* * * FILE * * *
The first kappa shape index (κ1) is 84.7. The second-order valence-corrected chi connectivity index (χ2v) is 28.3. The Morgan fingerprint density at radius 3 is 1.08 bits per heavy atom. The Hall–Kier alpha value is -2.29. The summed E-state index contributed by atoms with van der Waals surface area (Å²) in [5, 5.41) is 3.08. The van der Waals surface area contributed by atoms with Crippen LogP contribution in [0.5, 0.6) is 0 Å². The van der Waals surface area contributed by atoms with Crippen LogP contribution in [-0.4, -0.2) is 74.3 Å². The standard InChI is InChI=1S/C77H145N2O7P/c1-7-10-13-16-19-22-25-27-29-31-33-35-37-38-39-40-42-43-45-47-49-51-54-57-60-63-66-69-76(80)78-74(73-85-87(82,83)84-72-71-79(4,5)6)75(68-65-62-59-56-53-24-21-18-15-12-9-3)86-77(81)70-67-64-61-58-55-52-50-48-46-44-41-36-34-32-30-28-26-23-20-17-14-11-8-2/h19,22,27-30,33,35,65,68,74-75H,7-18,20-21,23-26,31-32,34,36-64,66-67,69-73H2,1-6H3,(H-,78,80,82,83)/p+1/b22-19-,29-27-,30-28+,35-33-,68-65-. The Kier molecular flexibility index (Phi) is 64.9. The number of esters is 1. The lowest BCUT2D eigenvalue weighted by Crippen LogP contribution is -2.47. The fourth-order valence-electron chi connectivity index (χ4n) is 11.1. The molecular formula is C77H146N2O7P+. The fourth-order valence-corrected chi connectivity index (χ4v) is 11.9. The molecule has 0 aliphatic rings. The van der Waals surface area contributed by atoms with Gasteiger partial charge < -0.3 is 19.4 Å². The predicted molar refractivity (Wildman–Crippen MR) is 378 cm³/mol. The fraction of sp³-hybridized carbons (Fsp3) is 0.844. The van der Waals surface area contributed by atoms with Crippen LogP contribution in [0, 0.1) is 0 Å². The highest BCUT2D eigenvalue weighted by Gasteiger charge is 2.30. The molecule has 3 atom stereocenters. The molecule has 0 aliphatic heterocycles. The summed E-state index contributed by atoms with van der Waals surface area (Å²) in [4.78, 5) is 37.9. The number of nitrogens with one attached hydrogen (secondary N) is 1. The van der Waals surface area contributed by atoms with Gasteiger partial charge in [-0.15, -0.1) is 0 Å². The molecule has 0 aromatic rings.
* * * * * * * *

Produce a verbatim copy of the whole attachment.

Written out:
The first kappa shape index (κ1) is 84.7. The second-order valence-corrected chi connectivity index (χ2v) is 28.3. The Morgan fingerprint density at radius 3 is 1.08 bits per heavy atom. The Hall–Kier alpha value is -2.29. The summed E-state index contributed by atoms with van der Waals surface area (Å²) in [5, 5.41) is 3.08. The van der Waals surface area contributed by atoms with Crippen LogP contribution in [0.5, 0.6) is 0 Å². The van der Waals surface area contributed by atoms with Crippen LogP contribution in [-0.4, -0.2) is 74.3 Å². The standard InChI is InChI=1S/C77H145N2O7P/c1-7-10-13-16-19-22-25-27-29-31-33-35-37-38-39-40-42-43-45-47-49-51-54-57-60-63-66-69-76(80)78-74(73-85-87(82,83)84-72-71-79(4,5)6)75(68-65-62-59-56-53-24-21-18-15-12-9-3)86-77(81)70-67-64-61-58-55-52-50-48-46-44-41-36-34-32-30-28-26-23-20-17-14-11-8-2/h19,22,27-30,33,35,65,68,74-75H,7-18,20-21,23-26,31-32,34,36-64,66-67,69-73H2,1-6H3,(H-,78,80,82,83)/p+1/b22-19-,29-27-,30-28+,35-33-,68-65-. The Kier molecular flexibility index (Phi) is 64.9. The number of esters is 1. The lowest BCUT2D eigenvalue weighted by Crippen LogP contribution is -2.47. The fourth-order valence-electron chi connectivity index (χ4n) is 11.1. The molecular formula is C77H146N2O7P+. The fourth-order valence-corrected chi connectivity index (χ4v) is 11.9. The molecule has 0 aliphatic rings. The van der Waals surface area contributed by atoms with Gasteiger partial charge < -0.3 is 19.4 Å². The predicted molar refractivity (Wildman–Crippen MR) is 378 cm³/mol. The fraction of sp³-hybridized carbons (Fsp3) is 0.844. The van der Waals surface area contributed by atoms with Crippen LogP contribution in [0, 0.1) is 0 Å². The highest BCUT2D eigenvalue weighted by Gasteiger charge is 2.30. The molecule has 3 atom stereocenters. The molecule has 0 aliphatic heterocycles. The summed E-state index contributed by atoms with van der Waals surface area (Å²) in [4.78, 5) is 37.9. The number of nitrogens with one attached hydrogen (secondary N) is 1. The van der Waals surface area contributed by atoms with Gasteiger partial charge in [-0.15, -0.1) is 0 Å². The molecule has 0 aromatic rings.